“This procedure is proving extremely effective in treating colon cancer, benign polyps and diverticulitis, as well as other diseases of the colon,” he says. “Because of our experience in this sophisticated technique, a growing number of patients are becoming candidates for the procedure, reducing their risk for complications that can result from open surgery.”

For colon cancer patients like Mike Ferraro of Hazlet and Eatontown resident Bruce Comins, this minimally invasive technique resulted in less pain and scarring, a shorter hospital stay, quicker recovery and lessened overall disability. Patients undergoing laparoscopic colectomy also are less likely to lose a large amount of blood, or develop wound infections or abdominal hernia.

Ferraro, a 58-year-old English and creative writing teacher who has taught in the Holmdel Public School System for 36 years and who was diagnosed with the disease in 2005, noted that he never doubted where to turn for his treatment.

“I choose my doctors very carefully, “he said. “I had been going to Dr. Arvanitis since age 40 for colon cancer screenings, and when I was diagnosed with cancer – knowing his reputation – I put my faith in him.”

In September of 2005, Dr. Arvanitis performed a laparoscopic resection of the transverse colon, a procedure requiring advanced surgical skills.

“Dr. Arvanitis is so highly regarded by everyone,” he adds. “With the kind of surgery I had – having three feet of my colon removed – I have a tiny scar and had a very quick recovery. My surgery went so well; for me the hardest part of my treatment was the six months of chemotherapy that followed, and dealing with the side effects of that.”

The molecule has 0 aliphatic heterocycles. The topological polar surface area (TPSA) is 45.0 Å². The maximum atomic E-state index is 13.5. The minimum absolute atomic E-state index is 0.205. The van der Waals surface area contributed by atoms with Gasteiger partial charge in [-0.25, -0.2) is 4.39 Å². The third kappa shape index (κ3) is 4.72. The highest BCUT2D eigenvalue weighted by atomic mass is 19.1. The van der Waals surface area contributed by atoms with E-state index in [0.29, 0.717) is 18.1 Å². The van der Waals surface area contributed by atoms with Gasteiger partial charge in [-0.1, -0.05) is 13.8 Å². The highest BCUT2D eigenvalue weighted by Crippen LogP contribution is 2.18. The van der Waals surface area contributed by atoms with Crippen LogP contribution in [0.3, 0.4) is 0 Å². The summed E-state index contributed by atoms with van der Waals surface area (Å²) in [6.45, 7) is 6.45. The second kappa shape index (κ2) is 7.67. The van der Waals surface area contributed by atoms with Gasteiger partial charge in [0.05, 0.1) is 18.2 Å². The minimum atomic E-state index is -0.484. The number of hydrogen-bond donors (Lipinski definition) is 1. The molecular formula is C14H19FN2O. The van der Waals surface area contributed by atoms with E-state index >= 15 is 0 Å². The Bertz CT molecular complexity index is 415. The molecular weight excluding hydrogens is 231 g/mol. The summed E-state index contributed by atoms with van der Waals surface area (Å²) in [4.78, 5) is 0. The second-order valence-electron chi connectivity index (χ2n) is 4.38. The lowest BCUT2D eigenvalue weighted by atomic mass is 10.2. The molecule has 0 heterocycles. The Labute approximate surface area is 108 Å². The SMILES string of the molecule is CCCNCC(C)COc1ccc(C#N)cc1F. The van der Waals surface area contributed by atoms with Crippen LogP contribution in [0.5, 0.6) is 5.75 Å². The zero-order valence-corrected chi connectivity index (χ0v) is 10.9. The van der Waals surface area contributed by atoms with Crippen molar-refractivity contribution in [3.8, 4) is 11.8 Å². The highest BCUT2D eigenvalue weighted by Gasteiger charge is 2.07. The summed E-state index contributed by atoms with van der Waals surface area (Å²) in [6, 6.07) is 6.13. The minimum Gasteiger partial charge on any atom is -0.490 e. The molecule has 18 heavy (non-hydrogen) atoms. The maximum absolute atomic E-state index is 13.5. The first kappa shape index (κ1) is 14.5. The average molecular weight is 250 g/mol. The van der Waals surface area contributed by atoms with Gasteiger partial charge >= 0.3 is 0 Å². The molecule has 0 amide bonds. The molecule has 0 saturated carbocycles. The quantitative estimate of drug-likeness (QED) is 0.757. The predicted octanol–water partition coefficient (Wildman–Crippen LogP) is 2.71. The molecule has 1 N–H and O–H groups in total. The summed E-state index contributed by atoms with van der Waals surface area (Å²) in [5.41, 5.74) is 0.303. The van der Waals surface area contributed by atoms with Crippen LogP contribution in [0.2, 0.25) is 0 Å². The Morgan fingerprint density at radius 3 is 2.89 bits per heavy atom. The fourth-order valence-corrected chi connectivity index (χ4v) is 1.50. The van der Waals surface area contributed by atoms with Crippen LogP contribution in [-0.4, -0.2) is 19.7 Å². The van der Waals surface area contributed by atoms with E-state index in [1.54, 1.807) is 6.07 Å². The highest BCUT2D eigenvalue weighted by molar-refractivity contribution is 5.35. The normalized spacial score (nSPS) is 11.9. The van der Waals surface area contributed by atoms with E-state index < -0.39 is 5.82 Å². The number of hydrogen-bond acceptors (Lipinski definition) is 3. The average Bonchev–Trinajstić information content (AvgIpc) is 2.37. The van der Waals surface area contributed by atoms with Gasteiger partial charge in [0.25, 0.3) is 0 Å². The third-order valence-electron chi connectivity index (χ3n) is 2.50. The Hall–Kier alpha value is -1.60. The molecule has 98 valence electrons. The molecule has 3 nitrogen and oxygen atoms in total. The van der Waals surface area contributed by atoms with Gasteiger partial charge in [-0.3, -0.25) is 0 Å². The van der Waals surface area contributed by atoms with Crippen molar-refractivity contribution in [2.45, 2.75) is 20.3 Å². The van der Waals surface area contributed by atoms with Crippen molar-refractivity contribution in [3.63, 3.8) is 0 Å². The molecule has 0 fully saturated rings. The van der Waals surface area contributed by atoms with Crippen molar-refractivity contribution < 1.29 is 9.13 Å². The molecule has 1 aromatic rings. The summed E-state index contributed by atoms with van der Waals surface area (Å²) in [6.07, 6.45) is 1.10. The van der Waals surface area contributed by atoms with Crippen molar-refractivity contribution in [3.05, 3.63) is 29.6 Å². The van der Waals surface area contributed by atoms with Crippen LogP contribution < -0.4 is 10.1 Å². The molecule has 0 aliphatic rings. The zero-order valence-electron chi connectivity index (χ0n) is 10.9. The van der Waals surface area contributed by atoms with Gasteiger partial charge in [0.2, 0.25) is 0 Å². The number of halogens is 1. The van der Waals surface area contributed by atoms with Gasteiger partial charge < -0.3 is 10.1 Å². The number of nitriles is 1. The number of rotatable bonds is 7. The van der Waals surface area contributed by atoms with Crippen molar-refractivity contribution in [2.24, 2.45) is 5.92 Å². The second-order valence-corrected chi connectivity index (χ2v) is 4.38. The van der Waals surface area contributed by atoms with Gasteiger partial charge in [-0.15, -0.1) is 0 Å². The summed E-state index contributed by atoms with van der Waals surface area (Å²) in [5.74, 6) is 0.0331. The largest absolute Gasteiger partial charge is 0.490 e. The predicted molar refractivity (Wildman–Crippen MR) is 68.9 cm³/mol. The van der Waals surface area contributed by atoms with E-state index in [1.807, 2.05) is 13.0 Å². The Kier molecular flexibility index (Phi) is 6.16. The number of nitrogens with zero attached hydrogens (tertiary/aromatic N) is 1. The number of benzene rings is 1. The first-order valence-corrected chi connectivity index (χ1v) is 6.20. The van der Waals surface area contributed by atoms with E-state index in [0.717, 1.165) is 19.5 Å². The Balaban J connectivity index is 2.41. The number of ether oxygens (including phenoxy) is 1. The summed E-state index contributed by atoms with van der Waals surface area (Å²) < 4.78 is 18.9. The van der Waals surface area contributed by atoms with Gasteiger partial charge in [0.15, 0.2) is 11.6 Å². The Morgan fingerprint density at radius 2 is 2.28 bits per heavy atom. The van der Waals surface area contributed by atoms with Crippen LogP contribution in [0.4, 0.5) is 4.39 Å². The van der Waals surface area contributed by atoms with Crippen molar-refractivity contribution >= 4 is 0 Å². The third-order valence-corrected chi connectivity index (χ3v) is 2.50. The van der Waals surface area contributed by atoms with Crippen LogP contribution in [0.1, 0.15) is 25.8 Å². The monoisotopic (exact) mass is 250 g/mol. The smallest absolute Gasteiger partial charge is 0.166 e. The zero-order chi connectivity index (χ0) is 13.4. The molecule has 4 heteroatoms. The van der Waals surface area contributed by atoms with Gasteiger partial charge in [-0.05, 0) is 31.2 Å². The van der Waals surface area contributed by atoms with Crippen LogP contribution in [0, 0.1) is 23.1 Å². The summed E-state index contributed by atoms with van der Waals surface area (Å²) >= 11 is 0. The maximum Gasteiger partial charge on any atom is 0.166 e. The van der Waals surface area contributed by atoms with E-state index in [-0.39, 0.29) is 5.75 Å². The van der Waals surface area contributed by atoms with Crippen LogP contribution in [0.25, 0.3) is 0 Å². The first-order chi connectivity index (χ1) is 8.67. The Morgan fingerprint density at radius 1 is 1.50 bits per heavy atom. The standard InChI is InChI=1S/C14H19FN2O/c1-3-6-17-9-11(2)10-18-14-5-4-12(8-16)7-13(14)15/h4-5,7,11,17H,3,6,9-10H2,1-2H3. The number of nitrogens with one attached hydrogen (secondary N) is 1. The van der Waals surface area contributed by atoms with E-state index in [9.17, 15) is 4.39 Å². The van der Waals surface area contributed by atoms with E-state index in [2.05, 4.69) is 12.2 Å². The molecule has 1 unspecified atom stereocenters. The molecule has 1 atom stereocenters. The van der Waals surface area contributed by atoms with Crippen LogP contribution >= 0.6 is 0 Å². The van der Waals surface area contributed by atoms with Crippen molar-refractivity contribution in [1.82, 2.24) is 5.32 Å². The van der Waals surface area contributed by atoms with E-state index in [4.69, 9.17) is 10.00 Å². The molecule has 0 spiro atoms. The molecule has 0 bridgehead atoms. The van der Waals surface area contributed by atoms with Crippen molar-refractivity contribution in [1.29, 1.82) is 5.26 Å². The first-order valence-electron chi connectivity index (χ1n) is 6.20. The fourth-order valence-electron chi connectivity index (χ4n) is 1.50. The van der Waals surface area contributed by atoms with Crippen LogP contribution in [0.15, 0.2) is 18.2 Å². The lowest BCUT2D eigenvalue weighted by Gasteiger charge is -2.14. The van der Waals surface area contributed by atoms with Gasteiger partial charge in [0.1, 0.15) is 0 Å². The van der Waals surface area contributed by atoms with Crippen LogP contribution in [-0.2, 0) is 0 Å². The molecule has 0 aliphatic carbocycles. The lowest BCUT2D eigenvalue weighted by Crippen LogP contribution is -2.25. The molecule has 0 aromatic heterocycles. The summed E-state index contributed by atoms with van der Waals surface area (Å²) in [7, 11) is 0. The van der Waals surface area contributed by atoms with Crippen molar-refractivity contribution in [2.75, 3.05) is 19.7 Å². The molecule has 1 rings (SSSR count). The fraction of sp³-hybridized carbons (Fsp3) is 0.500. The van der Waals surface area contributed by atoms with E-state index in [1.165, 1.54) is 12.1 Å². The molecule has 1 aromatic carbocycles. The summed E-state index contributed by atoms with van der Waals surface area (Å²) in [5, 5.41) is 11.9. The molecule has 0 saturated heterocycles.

Similarly for Bruce Comins, a 44-year-old resident of Eatontown with a 30-year history of ulcerative colitis, recovery from the laparoscopic colectomy was quick.

Growing up in upstate New York, he recalls playing Little League and leading a typically active childhood despite the disease, a form of Inflammatory Bowel Disease. He says his condition was managed well with medications until in recent years he developed dysplasia, a condition that is felt to be a sign that normal cells are undergoing a change toward becoming cancerous.

People with ulcerative colitis are most at risk for developing colon cancer from dysplasia, and while Comins tried alternative medical treatments to manage the condition, eventually he realized that he would need surgery to remove the diseased portion of his colon.

In April of 2009, he underwent a laparoscopic colectomy, which revealed the development of colon cancer, and Dr. Arvanitis removed his large intestine.

“Dr. Arvanitis told me that one out of 47 lymph nodes was malignant, so I did have to go through chemotherapy,” he recalls.